Much of World on a Wire is as relevant today as when it was made. The film manages to predate the idea of Virtual Reality helmets with users entering the simulation while lying on couches encased in visored motorcycle helmets. About all that is missing is the concept of the internet and the virtual realm existing in cyberspace, neither of which were around in the real world at the time – the film only offers a single brief venture into the world of the simulation, something you would never get away with in a Virtual Reality film today. World on a Wire also predates the advent of the home computer and so everything takes place inside vast mainframes in corporate buildings. One novel technological touch that Fassbinder adds is the use of tv phones – albeit where the phones are bulky desktop units the size of modern computer CPUs. There is the odd part that has dated today – such as when the film registers shock at the notion of a research institute getting into bed with a corporation when nowadays the idea seems so run of the mill it would not even curl an eyebrow.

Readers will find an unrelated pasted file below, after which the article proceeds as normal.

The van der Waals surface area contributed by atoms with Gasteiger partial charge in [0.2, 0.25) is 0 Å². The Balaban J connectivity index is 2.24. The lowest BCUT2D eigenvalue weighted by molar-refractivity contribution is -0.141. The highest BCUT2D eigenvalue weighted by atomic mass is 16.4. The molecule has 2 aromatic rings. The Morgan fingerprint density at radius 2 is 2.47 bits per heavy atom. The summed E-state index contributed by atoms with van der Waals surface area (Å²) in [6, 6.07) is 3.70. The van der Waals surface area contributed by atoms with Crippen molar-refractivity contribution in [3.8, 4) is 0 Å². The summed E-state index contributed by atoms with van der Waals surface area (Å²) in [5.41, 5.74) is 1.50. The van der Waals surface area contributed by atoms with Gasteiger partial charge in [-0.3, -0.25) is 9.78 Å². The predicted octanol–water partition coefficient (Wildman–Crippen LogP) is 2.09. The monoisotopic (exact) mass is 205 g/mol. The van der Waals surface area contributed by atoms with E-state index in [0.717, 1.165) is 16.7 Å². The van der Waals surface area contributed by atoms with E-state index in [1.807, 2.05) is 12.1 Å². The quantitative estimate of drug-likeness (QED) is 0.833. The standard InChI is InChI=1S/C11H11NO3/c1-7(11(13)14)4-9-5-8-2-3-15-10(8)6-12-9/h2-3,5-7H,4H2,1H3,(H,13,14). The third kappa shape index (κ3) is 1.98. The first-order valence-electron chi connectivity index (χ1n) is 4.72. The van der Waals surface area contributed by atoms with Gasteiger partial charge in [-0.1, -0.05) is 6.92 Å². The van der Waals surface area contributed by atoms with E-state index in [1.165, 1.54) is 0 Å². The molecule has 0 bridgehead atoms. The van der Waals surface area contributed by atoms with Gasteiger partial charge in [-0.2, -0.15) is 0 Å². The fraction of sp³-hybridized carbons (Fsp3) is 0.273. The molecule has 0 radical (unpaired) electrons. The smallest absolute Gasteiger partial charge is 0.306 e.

The enormous surprise about World on a Wire is how sophisticated its use of Virtual Reality themes are. You only need contrast it to The Thirteenth Floor, which played entirely by the books of cliches, whereas World on a Wire adeptly avoids them even though they have not yet been set in place. What is going on is structured as a unfolding mystery – the security head (Ivan Desny) who disappears at a party with the hero then finding that nobody can remember anything about his existence; the new security head (Joachim Hansen) insisting he always held that role and that Klaus Löwitsch has dined with him and his wife, even though Löwitsch has not met them before; Löwitsch entering the simulation and being jolted to see the missing man there. One comes to World on a Wire after seeing far too many other Virtual Reality films for the revelation that the world we are in is a simulation to be a surprise – nevertheless, you can only imagine what a wild, left field reversal it would have been back in the day the film was made.